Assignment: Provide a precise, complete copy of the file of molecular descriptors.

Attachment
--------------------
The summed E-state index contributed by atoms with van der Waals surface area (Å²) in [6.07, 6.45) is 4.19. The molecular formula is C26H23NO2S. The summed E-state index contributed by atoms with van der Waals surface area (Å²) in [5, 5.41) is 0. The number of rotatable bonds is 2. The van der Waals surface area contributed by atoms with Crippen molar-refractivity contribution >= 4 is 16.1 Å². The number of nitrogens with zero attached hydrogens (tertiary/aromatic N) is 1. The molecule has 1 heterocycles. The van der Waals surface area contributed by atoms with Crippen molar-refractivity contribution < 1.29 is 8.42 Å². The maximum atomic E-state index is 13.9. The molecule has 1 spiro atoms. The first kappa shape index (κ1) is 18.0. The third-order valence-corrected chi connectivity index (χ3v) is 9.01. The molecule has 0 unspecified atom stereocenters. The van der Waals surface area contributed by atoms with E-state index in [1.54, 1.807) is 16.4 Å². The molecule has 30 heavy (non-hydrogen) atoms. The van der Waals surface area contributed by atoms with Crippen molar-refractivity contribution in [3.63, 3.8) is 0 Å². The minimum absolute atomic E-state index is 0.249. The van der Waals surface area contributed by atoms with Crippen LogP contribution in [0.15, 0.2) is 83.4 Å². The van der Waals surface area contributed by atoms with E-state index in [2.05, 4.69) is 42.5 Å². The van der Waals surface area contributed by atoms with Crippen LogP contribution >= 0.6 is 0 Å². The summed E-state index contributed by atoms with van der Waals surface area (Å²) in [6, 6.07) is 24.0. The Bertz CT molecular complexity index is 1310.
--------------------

The summed E-state index contributed by atoms with van der Waals surface area (Å²) in [6.07, 6.45) is 4.19. The molecular formula is C26H23NO2S. The summed E-state index contributed by atoms with van der Waals surface area (Å²) in [5, 5.41) is 0. The number of rotatable bonds is 2. The van der Waals surface area contributed by atoms with Crippen molar-refractivity contribution >= 4 is 16.1 Å². The number of nitrogens with zero attached hydrogens (tertiary/aromatic N) is 1. The molecule has 1 heterocycles. The van der Waals surface area contributed by atoms with Crippen molar-refractivity contribution < 1.29 is 8.42 Å². The maximum atomic E-state index is 13.9. The molecule has 1 spiro atoms. The first kappa shape index (κ1) is 18.0. The third-order valence-corrected chi connectivity index (χ3v) is 9.01. The molecule has 0 unspecified atom stereocenters. The van der Waals surface area contributed by atoms with E-state index in [1.54, 1.807) is 16.4 Å². The molecule has 30 heavy (non-hydrogen) atoms. The van der Waals surface area contributed by atoms with Crippen molar-refractivity contribution in [3.63, 3.8) is 0 Å². The minimum absolute atomic E-state index is 0.249. The van der Waals surface area contributed by atoms with Crippen LogP contribution in [0.15, 0.2) is 83.4 Å². The van der Waals surface area contributed by atoms with E-state index in [2.05, 4.69) is 42.5 Å². The van der Waals surface area contributed by atoms with Crippen LogP contribution >= 0.6 is 0 Å². The summed E-state index contributed by atoms with van der Waals surface area (Å²) in [6, 6.07) is 24.0. The Bertz CT molecular complexity index is 1310.